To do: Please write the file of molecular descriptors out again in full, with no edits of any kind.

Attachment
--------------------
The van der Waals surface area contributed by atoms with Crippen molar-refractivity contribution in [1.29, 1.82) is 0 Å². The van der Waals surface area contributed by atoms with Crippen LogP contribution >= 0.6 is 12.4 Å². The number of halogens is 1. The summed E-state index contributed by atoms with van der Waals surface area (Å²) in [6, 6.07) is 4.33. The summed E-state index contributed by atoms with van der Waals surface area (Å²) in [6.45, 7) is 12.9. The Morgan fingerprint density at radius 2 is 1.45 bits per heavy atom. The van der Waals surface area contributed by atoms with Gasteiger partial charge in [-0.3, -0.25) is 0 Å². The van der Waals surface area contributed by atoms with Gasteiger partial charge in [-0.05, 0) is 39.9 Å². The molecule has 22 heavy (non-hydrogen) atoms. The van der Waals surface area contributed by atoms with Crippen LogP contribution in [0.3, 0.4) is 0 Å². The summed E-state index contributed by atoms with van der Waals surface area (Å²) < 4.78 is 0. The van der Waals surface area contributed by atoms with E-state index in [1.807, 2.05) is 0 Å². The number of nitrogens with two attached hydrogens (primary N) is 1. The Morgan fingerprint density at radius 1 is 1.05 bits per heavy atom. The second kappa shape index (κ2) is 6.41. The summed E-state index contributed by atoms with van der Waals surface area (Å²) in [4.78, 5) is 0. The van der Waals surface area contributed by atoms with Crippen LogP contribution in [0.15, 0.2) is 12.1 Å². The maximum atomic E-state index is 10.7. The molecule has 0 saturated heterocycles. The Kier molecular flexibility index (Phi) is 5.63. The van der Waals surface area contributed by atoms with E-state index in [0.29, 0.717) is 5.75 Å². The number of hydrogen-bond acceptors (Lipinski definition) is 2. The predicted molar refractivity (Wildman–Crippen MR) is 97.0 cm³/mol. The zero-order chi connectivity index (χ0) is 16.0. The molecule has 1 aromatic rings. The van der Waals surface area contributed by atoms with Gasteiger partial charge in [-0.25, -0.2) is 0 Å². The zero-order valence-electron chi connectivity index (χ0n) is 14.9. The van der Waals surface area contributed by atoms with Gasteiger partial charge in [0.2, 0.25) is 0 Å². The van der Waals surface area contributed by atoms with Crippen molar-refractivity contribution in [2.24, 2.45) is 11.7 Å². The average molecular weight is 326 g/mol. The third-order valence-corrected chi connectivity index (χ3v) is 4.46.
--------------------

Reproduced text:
The van der Waals surface area contributed by atoms with Crippen molar-refractivity contribution in [1.29, 1.82) is 0 Å². The van der Waals surface area contributed by atoms with Crippen LogP contribution >= 0.6 is 12.4 Å². The number of halogens is 1. The summed E-state index contributed by atoms with van der Waals surface area (Å²) in [6, 6.07) is 4.33. The summed E-state index contributed by atoms with van der Waals surface area (Å²) in [6.45, 7) is 12.9. The Morgan fingerprint density at radius 2 is 1.45 bits per heavy atom. The van der Waals surface area contributed by atoms with Gasteiger partial charge in [-0.3, -0.25) is 0 Å². The van der Waals surface area contributed by atoms with Gasteiger partial charge in [-0.05, 0) is 39.9 Å². The molecule has 22 heavy (non-hydrogen) atoms. The van der Waals surface area contributed by atoms with Crippen LogP contribution in [0.3, 0.4) is 0 Å². The summed E-state index contributed by atoms with van der Waals surface area (Å²) < 4.78 is 0. The van der Waals surface area contributed by atoms with E-state index in [1.807, 2.05) is 0 Å². The number of nitrogens with two attached hydrogens (primary N) is 1. The Morgan fingerprint density at radius 1 is 1.05 bits per heavy atom. The second kappa shape index (κ2) is 6.41. The summed E-state index contributed by atoms with van der Waals surface area (Å²) in [4.78, 5) is 0. The van der Waals surface area contributed by atoms with Crippen LogP contribution in [0.15, 0.2) is 12.1 Å². The maximum atomic E-state index is 10.7. The molecule has 0 saturated heterocycles. The Kier molecular flexibility index (Phi) is 5.63. The van der Waals surface area contributed by atoms with E-state index in [0.29, 0.717) is 5.75 Å². The number of hydrogen-bond acceptors (Lipinski definition) is 2. The predicted molar refractivity (Wildman–Crippen MR) is 97.0 cm³/mol. The zero-order chi connectivity index (χ0) is 16.0. The molecule has 1 aromatic rings. The van der Waals surface area contributed by atoms with Gasteiger partial charge in [-0.25, -0.2) is 0 Å². The zero-order valence-electron chi connectivity index (χ0n) is 14.9. The van der Waals surface area contributed by atoms with Gasteiger partial charge in [0.2, 0.25) is 0 Å². The van der Waals surface area contributed by atoms with Crippen molar-refractivity contribution in [2.24, 2.45) is 11.7 Å². The average molecular weight is 326 g/mol. The third-order valence-corrected chi connectivity index (χ3v) is 4.46.